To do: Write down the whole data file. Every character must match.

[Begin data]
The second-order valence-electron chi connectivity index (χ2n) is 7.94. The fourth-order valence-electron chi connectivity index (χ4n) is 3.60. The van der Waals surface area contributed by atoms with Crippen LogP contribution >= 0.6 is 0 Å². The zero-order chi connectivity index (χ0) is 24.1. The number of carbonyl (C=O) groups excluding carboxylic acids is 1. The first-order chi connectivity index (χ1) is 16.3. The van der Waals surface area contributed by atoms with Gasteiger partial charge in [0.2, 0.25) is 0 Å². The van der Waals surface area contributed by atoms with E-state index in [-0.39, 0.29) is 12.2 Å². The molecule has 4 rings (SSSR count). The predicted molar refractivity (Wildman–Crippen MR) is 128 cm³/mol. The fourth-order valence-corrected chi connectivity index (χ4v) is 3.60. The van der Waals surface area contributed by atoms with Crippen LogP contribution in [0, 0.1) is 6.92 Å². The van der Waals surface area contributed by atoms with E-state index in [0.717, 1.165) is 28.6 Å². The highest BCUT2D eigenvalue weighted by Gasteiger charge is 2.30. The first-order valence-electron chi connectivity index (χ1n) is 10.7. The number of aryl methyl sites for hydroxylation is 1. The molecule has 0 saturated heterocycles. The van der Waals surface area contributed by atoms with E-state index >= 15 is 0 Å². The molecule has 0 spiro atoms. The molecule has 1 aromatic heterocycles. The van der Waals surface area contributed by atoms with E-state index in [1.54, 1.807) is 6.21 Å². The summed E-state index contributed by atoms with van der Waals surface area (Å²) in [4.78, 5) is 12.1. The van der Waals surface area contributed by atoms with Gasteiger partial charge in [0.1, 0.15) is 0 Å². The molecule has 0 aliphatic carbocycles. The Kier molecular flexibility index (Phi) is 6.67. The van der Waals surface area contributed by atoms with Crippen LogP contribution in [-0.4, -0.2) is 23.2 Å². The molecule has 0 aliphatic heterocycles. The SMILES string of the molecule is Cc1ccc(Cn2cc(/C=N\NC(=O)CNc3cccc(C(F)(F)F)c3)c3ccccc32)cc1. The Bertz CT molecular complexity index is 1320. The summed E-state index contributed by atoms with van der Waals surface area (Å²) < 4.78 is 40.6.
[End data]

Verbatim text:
The second-order valence-electron chi connectivity index (χ2n) is 7.94. The fourth-order valence-electron chi connectivity index (χ4n) is 3.60. The van der Waals surface area contributed by atoms with Crippen LogP contribution >= 0.6 is 0 Å². The zero-order chi connectivity index (χ0) is 24.1. The number of carbonyl (C=O) groups excluding carboxylic acids is 1. The first-order chi connectivity index (χ1) is 16.3. The van der Waals surface area contributed by atoms with Gasteiger partial charge in [0.2, 0.25) is 0 Å². The van der Waals surface area contributed by atoms with E-state index in [-0.39, 0.29) is 12.2 Å². The molecule has 4 rings (SSSR count). The predicted molar refractivity (Wildman–Crippen MR) is 128 cm³/mol. The fourth-order valence-corrected chi connectivity index (χ4v) is 3.60. The van der Waals surface area contributed by atoms with Crippen LogP contribution in [0, 0.1) is 6.92 Å². The van der Waals surface area contributed by atoms with E-state index in [0.717, 1.165) is 28.6 Å². The highest BCUT2D eigenvalue weighted by Gasteiger charge is 2.30. The first-order valence-electron chi connectivity index (χ1n) is 10.7. The number of aryl methyl sites for hydroxylation is 1. The molecule has 0 saturated heterocycles. The van der Waals surface area contributed by atoms with E-state index >= 15 is 0 Å². The molecule has 0 spiro atoms. The molecule has 1 aromatic heterocycles. The van der Waals surface area contributed by atoms with E-state index in [1.54, 1.807) is 6.21 Å². The summed E-state index contributed by atoms with van der Waals surface area (Å²) in [4.78, 5) is 12.1. The van der Waals surface area contributed by atoms with Gasteiger partial charge in [0.1, 0.15) is 0 Å². The molecule has 0 aliphatic carbocycles. The Kier molecular flexibility index (Phi) is 6.67. The van der Waals surface area contributed by atoms with Crippen LogP contribution in [-0.4, -0.2) is 23.2 Å². The molecule has 0 aliphatic heterocycles. The SMILES string of the molecule is Cc1ccc(Cn2cc(/C=N\NC(=O)CNc3cccc(C(F)(F)F)c3)c3ccccc32)cc1. The Bertz CT molecular complexity index is 1320. The summed E-state index contributed by atoms with van der Waals surface area (Å²) < 4.78 is 40.6.